Using participatory rapid appraisal and DPSIR approaches for participatory modelling: A case study for groundwater management in South Australia

S. El Sawah, H.A. Guillaume, Michael Mitchell

Research output: Book chapter/Published conference paperConference paper

3 Citations (Scopus)
40 Downloads (Pure)

Abstract

Groundwater management faces a growing number of complexities and uncertainties including: the impacts of climate change, increasing demand, and socio-economic and ecological outcomes of management policies. To help deal with these issues, social learning is an interactive process which brings together scientists, policy makers, and stakeholder groups in order to share their views and develop a common framework for managing the system. This project aims to use a participatory modelling approach to support social learning about the future of groundwater management in South Australia. This paper reports on the data collection and analysis methods used in the scoping phase of the study. The central focus is on the process undertaken rather than the content of the results.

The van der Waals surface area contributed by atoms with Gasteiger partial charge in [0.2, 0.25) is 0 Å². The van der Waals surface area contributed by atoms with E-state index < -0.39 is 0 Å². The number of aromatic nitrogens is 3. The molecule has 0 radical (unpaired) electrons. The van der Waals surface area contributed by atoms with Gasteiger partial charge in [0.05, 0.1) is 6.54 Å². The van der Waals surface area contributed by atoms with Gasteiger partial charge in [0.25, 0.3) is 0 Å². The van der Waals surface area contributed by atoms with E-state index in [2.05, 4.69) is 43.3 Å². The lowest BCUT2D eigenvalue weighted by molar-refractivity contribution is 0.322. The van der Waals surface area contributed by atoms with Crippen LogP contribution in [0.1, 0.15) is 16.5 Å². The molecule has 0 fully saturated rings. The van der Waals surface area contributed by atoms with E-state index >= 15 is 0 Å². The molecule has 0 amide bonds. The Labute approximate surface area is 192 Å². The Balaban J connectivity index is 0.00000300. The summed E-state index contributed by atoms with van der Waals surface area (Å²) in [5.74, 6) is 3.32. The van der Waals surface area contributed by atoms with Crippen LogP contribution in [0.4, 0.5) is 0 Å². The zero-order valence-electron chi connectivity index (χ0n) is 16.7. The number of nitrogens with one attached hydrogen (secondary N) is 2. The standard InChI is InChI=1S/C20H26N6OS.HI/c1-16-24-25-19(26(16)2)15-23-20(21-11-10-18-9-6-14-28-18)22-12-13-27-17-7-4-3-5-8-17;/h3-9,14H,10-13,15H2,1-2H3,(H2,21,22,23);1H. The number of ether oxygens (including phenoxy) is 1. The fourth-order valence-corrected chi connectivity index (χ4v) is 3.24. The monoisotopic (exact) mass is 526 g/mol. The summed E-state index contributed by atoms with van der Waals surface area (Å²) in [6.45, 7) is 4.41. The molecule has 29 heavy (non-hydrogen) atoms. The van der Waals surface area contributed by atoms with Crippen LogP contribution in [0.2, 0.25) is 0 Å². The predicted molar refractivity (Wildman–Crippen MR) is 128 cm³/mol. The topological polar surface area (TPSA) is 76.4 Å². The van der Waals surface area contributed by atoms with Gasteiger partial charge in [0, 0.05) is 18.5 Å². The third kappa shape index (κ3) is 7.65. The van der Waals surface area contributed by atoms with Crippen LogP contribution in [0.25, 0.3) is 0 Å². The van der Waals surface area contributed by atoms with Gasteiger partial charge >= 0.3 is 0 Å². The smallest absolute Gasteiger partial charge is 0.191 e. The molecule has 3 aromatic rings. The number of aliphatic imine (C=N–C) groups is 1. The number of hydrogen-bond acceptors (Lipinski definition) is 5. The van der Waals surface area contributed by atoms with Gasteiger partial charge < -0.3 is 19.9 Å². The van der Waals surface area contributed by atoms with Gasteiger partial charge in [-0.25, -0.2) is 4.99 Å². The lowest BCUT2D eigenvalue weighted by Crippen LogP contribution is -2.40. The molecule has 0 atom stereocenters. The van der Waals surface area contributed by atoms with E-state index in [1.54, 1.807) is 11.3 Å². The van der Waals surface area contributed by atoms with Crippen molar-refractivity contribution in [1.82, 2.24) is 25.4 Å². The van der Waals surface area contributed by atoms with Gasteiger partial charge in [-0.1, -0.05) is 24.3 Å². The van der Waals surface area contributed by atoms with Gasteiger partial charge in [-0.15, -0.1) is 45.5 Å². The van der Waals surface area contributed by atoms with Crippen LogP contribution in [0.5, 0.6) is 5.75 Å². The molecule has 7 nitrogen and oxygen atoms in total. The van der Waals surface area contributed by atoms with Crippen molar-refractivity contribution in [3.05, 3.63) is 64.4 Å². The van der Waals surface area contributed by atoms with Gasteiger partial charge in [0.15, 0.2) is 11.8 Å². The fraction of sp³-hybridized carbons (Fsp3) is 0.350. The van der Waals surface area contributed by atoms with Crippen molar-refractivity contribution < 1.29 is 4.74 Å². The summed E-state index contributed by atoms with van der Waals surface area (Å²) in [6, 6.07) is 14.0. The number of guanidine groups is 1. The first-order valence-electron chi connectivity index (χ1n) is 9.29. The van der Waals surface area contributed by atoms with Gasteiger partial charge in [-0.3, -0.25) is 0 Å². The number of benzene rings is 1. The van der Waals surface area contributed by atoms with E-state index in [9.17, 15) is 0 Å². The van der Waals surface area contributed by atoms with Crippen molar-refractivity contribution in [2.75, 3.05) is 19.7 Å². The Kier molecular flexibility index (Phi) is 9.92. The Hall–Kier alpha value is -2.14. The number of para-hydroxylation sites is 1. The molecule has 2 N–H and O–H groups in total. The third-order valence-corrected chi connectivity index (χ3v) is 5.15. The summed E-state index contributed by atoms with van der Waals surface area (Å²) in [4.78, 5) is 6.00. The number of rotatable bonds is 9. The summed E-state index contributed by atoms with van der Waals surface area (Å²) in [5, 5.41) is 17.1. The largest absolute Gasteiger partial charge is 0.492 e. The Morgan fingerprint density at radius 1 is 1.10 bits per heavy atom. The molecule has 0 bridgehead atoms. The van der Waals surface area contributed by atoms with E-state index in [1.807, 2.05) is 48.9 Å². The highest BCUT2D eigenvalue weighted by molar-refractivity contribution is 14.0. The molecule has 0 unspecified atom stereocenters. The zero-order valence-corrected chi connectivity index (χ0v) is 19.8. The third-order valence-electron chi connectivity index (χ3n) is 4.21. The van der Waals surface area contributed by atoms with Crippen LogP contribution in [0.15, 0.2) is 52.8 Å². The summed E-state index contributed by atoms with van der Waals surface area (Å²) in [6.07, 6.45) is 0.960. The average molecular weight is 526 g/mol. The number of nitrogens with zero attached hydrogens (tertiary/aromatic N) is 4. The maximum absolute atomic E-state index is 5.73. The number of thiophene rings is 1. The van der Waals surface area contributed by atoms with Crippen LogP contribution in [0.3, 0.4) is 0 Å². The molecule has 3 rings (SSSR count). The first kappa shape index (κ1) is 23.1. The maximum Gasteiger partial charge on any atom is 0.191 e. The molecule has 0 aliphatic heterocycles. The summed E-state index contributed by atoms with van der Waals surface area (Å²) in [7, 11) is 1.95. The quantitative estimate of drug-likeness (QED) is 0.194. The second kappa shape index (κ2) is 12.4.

Original languageEnglish
Title of host publicationMODSIM 2011
Subtitle of host publicationSustaining our future: Understanding and living with uncertainty
EditorsD Marinova F Chan, R S Anderssen R S S Anderssen
Place of PublicationAustralia
PublisherModelling and Simulation Society of Australia and New Zealand
Pages2873-2879
Number of pages7
ISBN (Electronic)9780987214317
Publication statusPublished - 2011
EventInternational Congress on Modelling and Simulation - Perth, Australia
Duration: 12 Dec 201116 Dec 2011

Conference

ConferenceInternational Congress on Modelling and Simulation
CountryAustralia
Period12/12/1116/12/11

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    El Sawah, S., Guillaume, H. A., & Mitchell, M. (2011). Using participatory rapid appraisal and DPSIR approaches for participatory modelling: A case study for groundwater management in South Australia. In D. M. F. Chan, & R. S. A. R. S. S Anderssen (Eds.), MODSIM 2011: Sustaining our future: Understanding and living with uncertainty (pp. 2873-2879). Modelling and Simulation Society of Australia and New Zealand.